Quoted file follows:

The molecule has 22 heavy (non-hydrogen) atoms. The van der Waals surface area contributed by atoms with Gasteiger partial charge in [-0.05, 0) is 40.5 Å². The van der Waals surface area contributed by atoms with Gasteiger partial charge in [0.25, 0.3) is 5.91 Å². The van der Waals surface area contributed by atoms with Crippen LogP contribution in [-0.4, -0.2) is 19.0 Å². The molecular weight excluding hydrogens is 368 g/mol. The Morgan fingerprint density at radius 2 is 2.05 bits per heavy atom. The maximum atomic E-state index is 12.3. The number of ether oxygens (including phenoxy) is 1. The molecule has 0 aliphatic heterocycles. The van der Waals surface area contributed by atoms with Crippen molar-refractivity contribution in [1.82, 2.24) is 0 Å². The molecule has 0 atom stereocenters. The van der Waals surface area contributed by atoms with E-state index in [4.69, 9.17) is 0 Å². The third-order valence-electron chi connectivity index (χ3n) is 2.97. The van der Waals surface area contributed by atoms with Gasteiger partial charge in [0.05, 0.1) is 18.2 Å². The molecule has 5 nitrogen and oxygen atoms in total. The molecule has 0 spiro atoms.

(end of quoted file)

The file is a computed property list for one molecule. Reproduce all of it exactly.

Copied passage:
The molecule has 22 heavy (non-hydrogen) atoms. The van der Waals surface area contributed by atoms with Gasteiger partial charge in [-0.05, 0) is 40.5 Å². The van der Waals surface area contributed by atoms with Gasteiger partial charge in [0.25, 0.3) is 5.91 Å². The van der Waals surface area contributed by atoms with Crippen LogP contribution in [-0.4, -0.2) is 19.0 Å². The molecular weight excluding hydrogens is 368 g/mol. The Morgan fingerprint density at radius 2 is 2.05 bits per heavy atom. The maximum atomic E-state index is 12.3. The number of ether oxygens (including phenoxy) is 1. The molecule has 0 aliphatic heterocycles. The van der Waals surface area contributed by atoms with Crippen molar-refractivity contribution in [1.82, 2.24) is 0 Å². The molecule has 0 atom stereocenters. The van der Waals surface area contributed by atoms with E-state index in [4.69, 9.17) is 0 Å². The third-order valence-electron chi connectivity index (χ3n) is 2.97. The van der Waals surface area contributed by atoms with Gasteiger partial charge in [0.05, 0.1) is 18.2 Å². The molecule has 5 nitrogen and oxygen atoms in total. The molecule has 0 spiro atoms.